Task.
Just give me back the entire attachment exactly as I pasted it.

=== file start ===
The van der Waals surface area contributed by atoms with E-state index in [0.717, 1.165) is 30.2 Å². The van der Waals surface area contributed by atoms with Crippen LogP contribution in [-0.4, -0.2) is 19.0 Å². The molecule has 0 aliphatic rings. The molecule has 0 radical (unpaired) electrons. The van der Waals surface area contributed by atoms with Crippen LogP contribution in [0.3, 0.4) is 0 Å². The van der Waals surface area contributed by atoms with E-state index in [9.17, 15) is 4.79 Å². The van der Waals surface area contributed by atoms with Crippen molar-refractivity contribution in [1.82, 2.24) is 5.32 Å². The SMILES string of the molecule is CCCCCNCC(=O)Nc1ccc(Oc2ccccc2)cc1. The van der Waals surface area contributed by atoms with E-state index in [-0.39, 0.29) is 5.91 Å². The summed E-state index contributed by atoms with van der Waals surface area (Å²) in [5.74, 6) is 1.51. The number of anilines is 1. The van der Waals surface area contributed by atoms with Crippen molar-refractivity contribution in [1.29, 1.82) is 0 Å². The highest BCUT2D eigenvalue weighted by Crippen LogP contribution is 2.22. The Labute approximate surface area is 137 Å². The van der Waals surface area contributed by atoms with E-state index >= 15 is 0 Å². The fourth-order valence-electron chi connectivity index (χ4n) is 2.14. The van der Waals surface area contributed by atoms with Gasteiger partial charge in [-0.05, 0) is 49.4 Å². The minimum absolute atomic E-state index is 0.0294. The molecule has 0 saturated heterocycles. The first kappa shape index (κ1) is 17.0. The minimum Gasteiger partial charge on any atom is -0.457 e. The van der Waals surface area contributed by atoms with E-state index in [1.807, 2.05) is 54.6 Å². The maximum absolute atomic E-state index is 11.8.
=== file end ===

The van der Waals surface area contributed by atoms with E-state index in [0.717, 1.165) is 30.2 Å². The van der Waals surface area contributed by atoms with Crippen LogP contribution in [-0.4, -0.2) is 19.0 Å². The molecule has 0 aliphatic rings. The molecule has 0 radical (unpaired) electrons. The van der Waals surface area contributed by atoms with Crippen LogP contribution in [0.3, 0.4) is 0 Å². The van der Waals surface area contributed by atoms with E-state index in [9.17, 15) is 4.79 Å². The van der Waals surface area contributed by atoms with Crippen molar-refractivity contribution in [1.82, 2.24) is 5.32 Å². The SMILES string of the molecule is CCCCCNCC(=O)Nc1ccc(Oc2ccccc2)cc1. The van der Waals surface area contributed by atoms with E-state index in [-0.39, 0.29) is 5.91 Å². The summed E-state index contributed by atoms with van der Waals surface area (Å²) in [5.74, 6) is 1.51. The number of anilines is 1. The van der Waals surface area contributed by atoms with Crippen molar-refractivity contribution in [1.29, 1.82) is 0 Å². The highest BCUT2D eigenvalue weighted by Crippen LogP contribution is 2.22. The Labute approximate surface area is 137 Å². The van der Waals surface area contributed by atoms with E-state index >= 15 is 0 Å². The fourth-order valence-electron chi connectivity index (χ4n) is 2.14. The van der Waals surface area contributed by atoms with Gasteiger partial charge in [-0.05, 0) is 49.4 Å². The minimum absolute atomic E-state index is 0.0294. The molecule has 0 saturated heterocycles. The first kappa shape index (κ1) is 17.0. The minimum Gasteiger partial charge on any atom is -0.457 e. The van der Waals surface area contributed by atoms with E-state index in [1.807, 2.05) is 54.6 Å². The maximum absolute atomic E-state index is 11.8.